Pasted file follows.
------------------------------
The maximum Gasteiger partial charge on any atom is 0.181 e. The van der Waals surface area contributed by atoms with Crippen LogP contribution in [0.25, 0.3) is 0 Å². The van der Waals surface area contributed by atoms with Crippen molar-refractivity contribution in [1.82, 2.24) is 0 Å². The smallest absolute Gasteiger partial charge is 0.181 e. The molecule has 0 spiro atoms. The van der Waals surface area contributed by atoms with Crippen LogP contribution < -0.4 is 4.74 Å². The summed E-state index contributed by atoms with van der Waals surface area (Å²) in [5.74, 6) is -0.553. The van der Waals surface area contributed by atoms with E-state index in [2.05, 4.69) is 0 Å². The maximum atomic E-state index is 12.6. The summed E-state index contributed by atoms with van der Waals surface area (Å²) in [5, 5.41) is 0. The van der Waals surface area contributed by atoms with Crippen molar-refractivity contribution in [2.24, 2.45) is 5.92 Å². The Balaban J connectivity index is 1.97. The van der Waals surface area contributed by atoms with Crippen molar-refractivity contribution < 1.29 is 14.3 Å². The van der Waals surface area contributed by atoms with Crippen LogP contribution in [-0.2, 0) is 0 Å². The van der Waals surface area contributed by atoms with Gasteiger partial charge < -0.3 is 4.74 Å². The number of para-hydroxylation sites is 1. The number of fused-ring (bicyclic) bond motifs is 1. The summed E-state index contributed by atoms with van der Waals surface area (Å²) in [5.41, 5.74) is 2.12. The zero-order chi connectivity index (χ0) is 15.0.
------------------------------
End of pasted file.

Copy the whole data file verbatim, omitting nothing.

The maximum Gasteiger partial charge on any atom is 0.181 e. The van der Waals surface area contributed by atoms with Crippen LogP contribution in [0.25, 0.3) is 0 Å². The van der Waals surface area contributed by atoms with Crippen molar-refractivity contribution in [1.82, 2.24) is 0 Å². The smallest absolute Gasteiger partial charge is 0.181 e. The molecule has 0 spiro atoms. The van der Waals surface area contributed by atoms with Crippen LogP contribution < -0.4 is 4.74 Å². The summed E-state index contributed by atoms with van der Waals surface area (Å²) in [5.74, 6) is -0.553. The van der Waals surface area contributed by atoms with E-state index in [2.05, 4.69) is 0 Å². The maximum atomic E-state index is 12.6. The summed E-state index contributed by atoms with van der Waals surface area (Å²) in [5, 5.41) is 0. The van der Waals surface area contributed by atoms with Crippen molar-refractivity contribution in [2.24, 2.45) is 5.92 Å². The Balaban J connectivity index is 1.97. The van der Waals surface area contributed by atoms with Crippen molar-refractivity contribution < 1.29 is 14.3 Å². The van der Waals surface area contributed by atoms with Crippen LogP contribution in [-0.2, 0) is 0 Å². The van der Waals surface area contributed by atoms with Gasteiger partial charge < -0.3 is 4.74 Å². The number of para-hydroxylation sites is 1. The number of fused-ring (bicyclic) bond motifs is 1. The summed E-state index contributed by atoms with van der Waals surface area (Å²) in [5.41, 5.74) is 2.12. The zero-order chi connectivity index (χ0) is 15.0.